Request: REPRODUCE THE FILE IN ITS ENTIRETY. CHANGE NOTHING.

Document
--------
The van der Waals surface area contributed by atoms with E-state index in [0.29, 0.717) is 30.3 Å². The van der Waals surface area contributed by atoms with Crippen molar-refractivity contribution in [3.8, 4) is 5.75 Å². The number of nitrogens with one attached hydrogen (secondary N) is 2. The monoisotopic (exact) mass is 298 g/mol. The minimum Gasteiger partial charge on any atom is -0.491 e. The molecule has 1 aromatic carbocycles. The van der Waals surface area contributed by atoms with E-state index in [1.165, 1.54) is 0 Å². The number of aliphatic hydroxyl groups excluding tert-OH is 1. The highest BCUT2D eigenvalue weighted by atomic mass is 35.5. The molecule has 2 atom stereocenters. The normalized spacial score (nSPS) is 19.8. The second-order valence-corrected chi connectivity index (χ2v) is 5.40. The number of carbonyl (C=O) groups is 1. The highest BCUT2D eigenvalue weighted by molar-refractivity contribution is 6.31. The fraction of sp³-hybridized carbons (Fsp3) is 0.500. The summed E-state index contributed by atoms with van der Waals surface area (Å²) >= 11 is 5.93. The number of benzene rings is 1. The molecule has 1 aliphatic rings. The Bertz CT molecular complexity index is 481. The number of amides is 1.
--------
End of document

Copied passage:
The van der Waals surface area contributed by atoms with E-state index in [0.29, 0.717) is 30.3 Å². The van der Waals surface area contributed by atoms with Crippen molar-refractivity contribution in [3.8, 4) is 5.75 Å². The number of nitrogens with one attached hydrogen (secondary N) is 2. The monoisotopic (exact) mass is 298 g/mol. The minimum Gasteiger partial charge on any atom is -0.491 e. The molecule has 1 aromatic carbocycles. The van der Waals surface area contributed by atoms with E-state index in [1.165, 1.54) is 0 Å². The number of aliphatic hydroxyl groups excluding tert-OH is 1. The highest BCUT2D eigenvalue weighted by atomic mass is 35.5. The molecule has 2 atom stereocenters. The normalized spacial score (nSPS) is 19.8. The second-order valence-corrected chi connectivity index (χ2v) is 5.40. The number of carbonyl (C=O) groups is 1. The highest BCUT2D eigenvalue weighted by molar-refractivity contribution is 6.31. The fraction of sp³-hybridized carbons (Fsp3) is 0.500. The summed E-state index contributed by atoms with van der Waals surface area (Å²) >= 11 is 5.93. The number of benzene rings is 1. The molecule has 1 aliphatic rings. The Bertz CT molecular complexity index is 481. The number of amides is 1.